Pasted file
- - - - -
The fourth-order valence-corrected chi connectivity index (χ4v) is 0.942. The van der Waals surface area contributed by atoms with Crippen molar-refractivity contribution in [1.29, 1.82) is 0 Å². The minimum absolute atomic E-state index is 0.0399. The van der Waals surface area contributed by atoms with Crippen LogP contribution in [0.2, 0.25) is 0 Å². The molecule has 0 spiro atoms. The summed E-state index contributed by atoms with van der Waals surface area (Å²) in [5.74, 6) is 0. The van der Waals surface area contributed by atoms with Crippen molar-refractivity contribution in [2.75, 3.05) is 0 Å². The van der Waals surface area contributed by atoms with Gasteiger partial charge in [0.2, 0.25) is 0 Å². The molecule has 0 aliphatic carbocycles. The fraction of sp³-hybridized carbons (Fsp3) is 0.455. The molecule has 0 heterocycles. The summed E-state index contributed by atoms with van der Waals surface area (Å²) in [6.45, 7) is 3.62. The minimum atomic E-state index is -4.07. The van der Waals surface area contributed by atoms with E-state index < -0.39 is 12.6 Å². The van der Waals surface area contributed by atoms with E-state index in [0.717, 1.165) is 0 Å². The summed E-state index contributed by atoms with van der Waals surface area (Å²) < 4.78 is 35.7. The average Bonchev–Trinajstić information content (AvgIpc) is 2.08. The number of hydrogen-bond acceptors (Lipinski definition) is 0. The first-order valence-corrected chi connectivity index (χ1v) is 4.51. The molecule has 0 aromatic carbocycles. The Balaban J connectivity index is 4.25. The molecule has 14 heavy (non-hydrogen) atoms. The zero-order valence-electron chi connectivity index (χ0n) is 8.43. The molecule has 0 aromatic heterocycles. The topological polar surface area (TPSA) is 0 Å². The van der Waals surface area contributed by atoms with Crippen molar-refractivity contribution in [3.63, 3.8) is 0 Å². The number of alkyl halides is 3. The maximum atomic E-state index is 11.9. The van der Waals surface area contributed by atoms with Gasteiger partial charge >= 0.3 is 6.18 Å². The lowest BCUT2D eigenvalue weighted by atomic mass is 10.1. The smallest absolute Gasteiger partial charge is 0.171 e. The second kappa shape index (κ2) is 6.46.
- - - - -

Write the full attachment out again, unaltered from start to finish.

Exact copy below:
The fourth-order valence-corrected chi connectivity index (χ4v) is 0.942. The van der Waals surface area contributed by atoms with Crippen molar-refractivity contribution in [1.29, 1.82) is 0 Å². The minimum absolute atomic E-state index is 0.0399. The van der Waals surface area contributed by atoms with Crippen LogP contribution in [0.2, 0.25) is 0 Å². The molecule has 0 spiro atoms. The summed E-state index contributed by atoms with van der Waals surface area (Å²) in [5.74, 6) is 0. The van der Waals surface area contributed by atoms with Crippen molar-refractivity contribution in [2.75, 3.05) is 0 Å². The van der Waals surface area contributed by atoms with Gasteiger partial charge in [0.2, 0.25) is 0 Å². The molecule has 0 aliphatic carbocycles. The fraction of sp³-hybridized carbons (Fsp3) is 0.455. The molecule has 0 heterocycles. The summed E-state index contributed by atoms with van der Waals surface area (Å²) in [6.45, 7) is 3.62. The minimum atomic E-state index is -4.07. The van der Waals surface area contributed by atoms with E-state index < -0.39 is 12.6 Å². The van der Waals surface area contributed by atoms with E-state index in [0.717, 1.165) is 0 Å². The summed E-state index contributed by atoms with van der Waals surface area (Å²) < 4.78 is 35.7. The average Bonchev–Trinajstić information content (AvgIpc) is 2.08. The number of hydrogen-bond acceptors (Lipinski definition) is 0. The first-order valence-corrected chi connectivity index (χ1v) is 4.51. The molecule has 0 aromatic carbocycles. The Balaban J connectivity index is 4.25. The molecule has 14 heavy (non-hydrogen) atoms. The zero-order valence-electron chi connectivity index (χ0n) is 8.43. The molecule has 0 aromatic heterocycles. The topological polar surface area (TPSA) is 0 Å². The van der Waals surface area contributed by atoms with Crippen molar-refractivity contribution in [3.63, 3.8) is 0 Å². The number of alkyl halides is 3. The maximum atomic E-state index is 11.9. The van der Waals surface area contributed by atoms with Gasteiger partial charge >= 0.3 is 6.18 Å². The lowest BCUT2D eigenvalue weighted by atomic mass is 10.1. The smallest absolute Gasteiger partial charge is 0.171 e. The second kappa shape index (κ2) is 6.46.